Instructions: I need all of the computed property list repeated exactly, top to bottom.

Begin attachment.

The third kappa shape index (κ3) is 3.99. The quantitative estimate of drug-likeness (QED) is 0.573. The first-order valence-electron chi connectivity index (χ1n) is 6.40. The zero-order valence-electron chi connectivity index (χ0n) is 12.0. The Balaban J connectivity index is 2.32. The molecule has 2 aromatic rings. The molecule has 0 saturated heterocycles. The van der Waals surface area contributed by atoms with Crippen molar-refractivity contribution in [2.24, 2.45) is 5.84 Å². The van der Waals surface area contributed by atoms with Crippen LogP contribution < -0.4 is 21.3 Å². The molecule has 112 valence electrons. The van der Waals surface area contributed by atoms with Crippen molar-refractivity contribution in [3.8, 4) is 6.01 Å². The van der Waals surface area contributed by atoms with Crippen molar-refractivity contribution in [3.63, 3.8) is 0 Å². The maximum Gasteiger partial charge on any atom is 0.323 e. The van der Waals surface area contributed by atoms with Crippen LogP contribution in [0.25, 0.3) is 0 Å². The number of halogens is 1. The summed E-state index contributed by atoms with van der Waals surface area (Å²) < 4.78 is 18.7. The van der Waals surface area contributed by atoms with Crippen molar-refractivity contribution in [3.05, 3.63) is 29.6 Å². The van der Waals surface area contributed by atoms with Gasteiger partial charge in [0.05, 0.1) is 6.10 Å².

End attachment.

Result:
The third kappa shape index (κ3) is 3.99. The quantitative estimate of drug-likeness (QED) is 0.573. The first-order valence-electron chi connectivity index (χ1n) is 6.40. The zero-order valence-electron chi connectivity index (χ0n) is 12.0. The Balaban J connectivity index is 2.32. The molecule has 2 aromatic rings. The molecule has 0 saturated heterocycles. The van der Waals surface area contributed by atoms with Crippen molar-refractivity contribution in [2.24, 2.45) is 5.84 Å². The van der Waals surface area contributed by atoms with Crippen LogP contribution < -0.4 is 21.3 Å². The molecule has 112 valence electrons. The van der Waals surface area contributed by atoms with Crippen molar-refractivity contribution in [3.8, 4) is 6.01 Å². The van der Waals surface area contributed by atoms with Crippen molar-refractivity contribution in [3.63, 3.8) is 0 Å². The maximum Gasteiger partial charge on any atom is 0.323 e. The van der Waals surface area contributed by atoms with Crippen LogP contribution in [0.25, 0.3) is 0 Å². The number of halogens is 1. The summed E-state index contributed by atoms with van der Waals surface area (Å²) < 4.78 is 18.7. The van der Waals surface area contributed by atoms with Crippen molar-refractivity contribution in [3.05, 3.63) is 29.6 Å². The van der Waals surface area contributed by atoms with Gasteiger partial charge in [0.05, 0.1) is 6.10 Å².